Should the synopsis of any given film include ‘three young men on a journey to lose their virginity with a lot of swearing, fighting and obscene gestures in the process’, you’re likely to presume you know exactly what’s coming. In the last twenty years you think you’ve seen it all when it comes to this kind of crude, often distasteful subject matter. That is until you realise Come As You Are, a 2011 Belgian comedy film directed by Geoffrey Enthoven (you know him right?), is so much more than anything you’ve seen before. Not only does it feature three severely handicapped young men as its leads, but it treats them like genuine normal human beings, rather than the sympathy-soaked caricatures you’re used to.
This point cannot be overstated enough. Lars, Philip and Josef are a group of friends desperate for that which every young man regardless of background or upbringing simply, and sometimes secretly, craves: sex. The film therefore begins with them hatching a plan to journey to Spain, wherein lies a brothel specialising in their needs, on their first ‘independent’ holiday together as friends.
Lars has a brain tumour that can’t be cured and is getting worse every day, paralysing him from the waist down; Philip is a paraplegic whose mouth more than makes up for the lack of mobility in the rest of his body (it is from him you will hear some of the vilest tones of speech); and Josef is almost completely blind – despite being the only one of the three able to walk, he would be lost without their direction (at one point in the film, almost tragically). Despite clear reservations from their parents, the boys eventually set off on their trip with the help of Claude, a heavy-handed carer whose appearance is almost as initially deceiving as her three companions.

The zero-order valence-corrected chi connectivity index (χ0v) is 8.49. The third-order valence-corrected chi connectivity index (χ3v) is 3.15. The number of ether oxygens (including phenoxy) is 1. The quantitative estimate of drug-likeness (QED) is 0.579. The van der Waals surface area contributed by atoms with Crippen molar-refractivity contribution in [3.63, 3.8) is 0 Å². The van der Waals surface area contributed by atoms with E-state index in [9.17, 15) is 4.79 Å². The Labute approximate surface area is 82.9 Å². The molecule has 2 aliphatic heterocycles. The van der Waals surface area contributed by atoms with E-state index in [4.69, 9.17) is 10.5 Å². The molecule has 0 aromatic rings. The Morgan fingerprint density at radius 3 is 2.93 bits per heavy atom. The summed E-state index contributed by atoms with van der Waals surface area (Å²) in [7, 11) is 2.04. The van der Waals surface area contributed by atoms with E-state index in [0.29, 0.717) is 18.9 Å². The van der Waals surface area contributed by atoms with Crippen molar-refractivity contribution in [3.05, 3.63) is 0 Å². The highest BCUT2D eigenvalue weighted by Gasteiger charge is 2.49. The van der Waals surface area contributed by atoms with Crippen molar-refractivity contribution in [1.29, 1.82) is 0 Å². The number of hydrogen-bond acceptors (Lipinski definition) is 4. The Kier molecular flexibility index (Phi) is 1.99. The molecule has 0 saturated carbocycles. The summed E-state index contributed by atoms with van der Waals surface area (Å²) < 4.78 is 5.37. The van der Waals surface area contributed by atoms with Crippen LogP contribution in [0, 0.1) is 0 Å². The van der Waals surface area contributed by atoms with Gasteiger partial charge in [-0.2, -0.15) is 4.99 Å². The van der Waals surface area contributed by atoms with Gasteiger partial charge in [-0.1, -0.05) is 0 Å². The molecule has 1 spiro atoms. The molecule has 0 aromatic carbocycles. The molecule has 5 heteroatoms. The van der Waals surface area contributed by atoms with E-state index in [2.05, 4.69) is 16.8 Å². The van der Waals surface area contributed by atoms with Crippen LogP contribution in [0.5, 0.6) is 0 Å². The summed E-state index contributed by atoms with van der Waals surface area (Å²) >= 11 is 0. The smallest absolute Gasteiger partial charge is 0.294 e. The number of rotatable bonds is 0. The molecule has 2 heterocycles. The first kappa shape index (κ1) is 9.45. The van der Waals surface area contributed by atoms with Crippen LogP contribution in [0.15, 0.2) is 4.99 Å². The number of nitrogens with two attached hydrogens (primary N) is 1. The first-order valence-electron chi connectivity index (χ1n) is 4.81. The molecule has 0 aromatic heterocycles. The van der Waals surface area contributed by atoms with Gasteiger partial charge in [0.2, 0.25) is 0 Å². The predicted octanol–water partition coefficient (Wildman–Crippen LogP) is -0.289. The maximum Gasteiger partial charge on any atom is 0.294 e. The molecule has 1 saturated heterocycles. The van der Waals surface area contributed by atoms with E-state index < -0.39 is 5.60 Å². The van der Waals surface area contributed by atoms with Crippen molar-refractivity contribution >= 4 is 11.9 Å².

As you can imagine then, a task that isn’t completely straightforward in the first place for a healthy male becomes – as this film would have you believe – more of an epic mission of self-discovery, with enough twists and turns in its tale to prevent it from falling into that area of cliché from which you feel it is in constant danger.
I waited in expectant disappointment for a scene in which the boys would be picked on by arrogant thugs who thought themselves superior, or one in which they would tell of their emotional struggle through their condition. Such a scene never came. This is not a film asking you to feel sorry for these boys – it is a film merely reminding you that they are, in fact, boys. They have boyish needs as well, and you can bet it isn’t the kind of need that requires everyone to weep in their presence.
Yet you will almost certainly find yourself having to wipe away a tear from your eye on more than one occasion over the course of their journey. For all of the comedy the boys inject into their situation, the reality of their condition is never treated dismissively, with occasional serious exchanges complementing the light-hearted nature of the movie almost to perfection. One such scene relatively early in the film sees Lars’ sister, who teases and fights with him constantly, ask him straight whether or not he’s going to die soon. When Lars confirms that he will, they share a beautiful moment as she tells him she doesn’t want to fight any more and they hug. It is a conversation that, despite its briefness, becomes all the more poignant later on.
If the film teaches anything, it is that disability is no more than a physical condition; it is not defining of someone’s personality, so long as you don’t try to make it such, and if you tried doing so with these characters they’d see through you immediately. Should you manage to overcome your snobbish sense of taste rather than deciding beforehand that this film has none due to its use of crude words and humour, I promise you will find yourself pleasantly surprised. That rare joy is what an open mind can give you, and the trio of Lars, Philip and Josef are the best examples of it.
10 / 10.